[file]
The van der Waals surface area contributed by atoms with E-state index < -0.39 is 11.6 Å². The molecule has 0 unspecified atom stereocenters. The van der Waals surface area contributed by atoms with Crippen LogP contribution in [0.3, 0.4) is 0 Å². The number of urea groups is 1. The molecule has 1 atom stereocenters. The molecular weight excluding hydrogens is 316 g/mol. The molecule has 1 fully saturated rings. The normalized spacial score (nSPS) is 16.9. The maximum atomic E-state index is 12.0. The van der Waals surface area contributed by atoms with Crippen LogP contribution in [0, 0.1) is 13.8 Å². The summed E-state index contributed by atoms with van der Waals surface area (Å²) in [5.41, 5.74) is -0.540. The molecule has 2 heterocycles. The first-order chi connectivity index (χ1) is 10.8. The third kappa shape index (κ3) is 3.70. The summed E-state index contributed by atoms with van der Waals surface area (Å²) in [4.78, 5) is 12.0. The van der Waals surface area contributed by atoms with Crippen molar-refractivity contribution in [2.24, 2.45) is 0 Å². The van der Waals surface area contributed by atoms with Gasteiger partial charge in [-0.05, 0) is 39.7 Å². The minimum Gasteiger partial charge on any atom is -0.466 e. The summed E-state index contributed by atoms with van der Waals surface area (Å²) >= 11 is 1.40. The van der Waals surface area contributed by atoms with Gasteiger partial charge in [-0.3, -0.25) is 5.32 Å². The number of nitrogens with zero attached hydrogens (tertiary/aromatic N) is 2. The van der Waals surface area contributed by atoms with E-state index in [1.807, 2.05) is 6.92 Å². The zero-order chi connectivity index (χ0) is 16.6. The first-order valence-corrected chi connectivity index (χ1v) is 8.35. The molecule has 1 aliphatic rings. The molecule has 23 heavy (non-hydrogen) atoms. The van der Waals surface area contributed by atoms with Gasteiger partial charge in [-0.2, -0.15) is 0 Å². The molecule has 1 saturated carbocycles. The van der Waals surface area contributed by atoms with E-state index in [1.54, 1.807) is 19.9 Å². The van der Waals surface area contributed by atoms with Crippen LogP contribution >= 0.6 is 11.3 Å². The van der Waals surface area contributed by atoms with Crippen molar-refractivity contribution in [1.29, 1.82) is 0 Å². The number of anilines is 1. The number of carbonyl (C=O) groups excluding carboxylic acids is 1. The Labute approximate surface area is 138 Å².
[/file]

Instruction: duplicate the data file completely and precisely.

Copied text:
The van der Waals surface area contributed by atoms with E-state index < -0.39 is 11.6 Å². The molecule has 0 unspecified atom stereocenters. The van der Waals surface area contributed by atoms with Crippen LogP contribution in [0.3, 0.4) is 0 Å². The number of urea groups is 1. The molecule has 1 atom stereocenters. The molecular weight excluding hydrogens is 316 g/mol. The molecule has 1 fully saturated rings. The normalized spacial score (nSPS) is 16.9. The maximum atomic E-state index is 12.0. The van der Waals surface area contributed by atoms with Crippen LogP contribution in [0, 0.1) is 13.8 Å². The summed E-state index contributed by atoms with van der Waals surface area (Å²) in [5.41, 5.74) is -0.540. The molecule has 2 heterocycles. The first-order chi connectivity index (χ1) is 10.8. The third kappa shape index (κ3) is 3.70. The summed E-state index contributed by atoms with van der Waals surface area (Å²) in [4.78, 5) is 12.0. The van der Waals surface area contributed by atoms with Crippen molar-refractivity contribution in [2.24, 2.45) is 0 Å². The van der Waals surface area contributed by atoms with Gasteiger partial charge in [-0.05, 0) is 39.7 Å². The minimum Gasteiger partial charge on any atom is -0.466 e. The summed E-state index contributed by atoms with van der Waals surface area (Å²) >= 11 is 1.40. The van der Waals surface area contributed by atoms with Gasteiger partial charge in [-0.3, -0.25) is 5.32 Å². The number of nitrogens with zero attached hydrogens (tertiary/aromatic N) is 2. The van der Waals surface area contributed by atoms with E-state index in [1.807, 2.05) is 6.92 Å². The zero-order chi connectivity index (χ0) is 16.6. The first-order valence-corrected chi connectivity index (χ1v) is 8.35. The molecule has 1 aliphatic rings. The molecule has 23 heavy (non-hydrogen) atoms. The van der Waals surface area contributed by atoms with Gasteiger partial charge in [-0.2, -0.15) is 0 Å². The molecule has 1 saturated carbocycles. The van der Waals surface area contributed by atoms with E-state index in [1.54, 1.807) is 19.9 Å². The van der Waals surface area contributed by atoms with Crippen LogP contribution >= 0.6 is 11.3 Å². The van der Waals surface area contributed by atoms with Crippen molar-refractivity contribution in [1.29, 1.82) is 0 Å². The number of anilines is 1. The number of carbonyl (C=O) groups excluding carboxylic acids is 1. The Labute approximate surface area is 138 Å².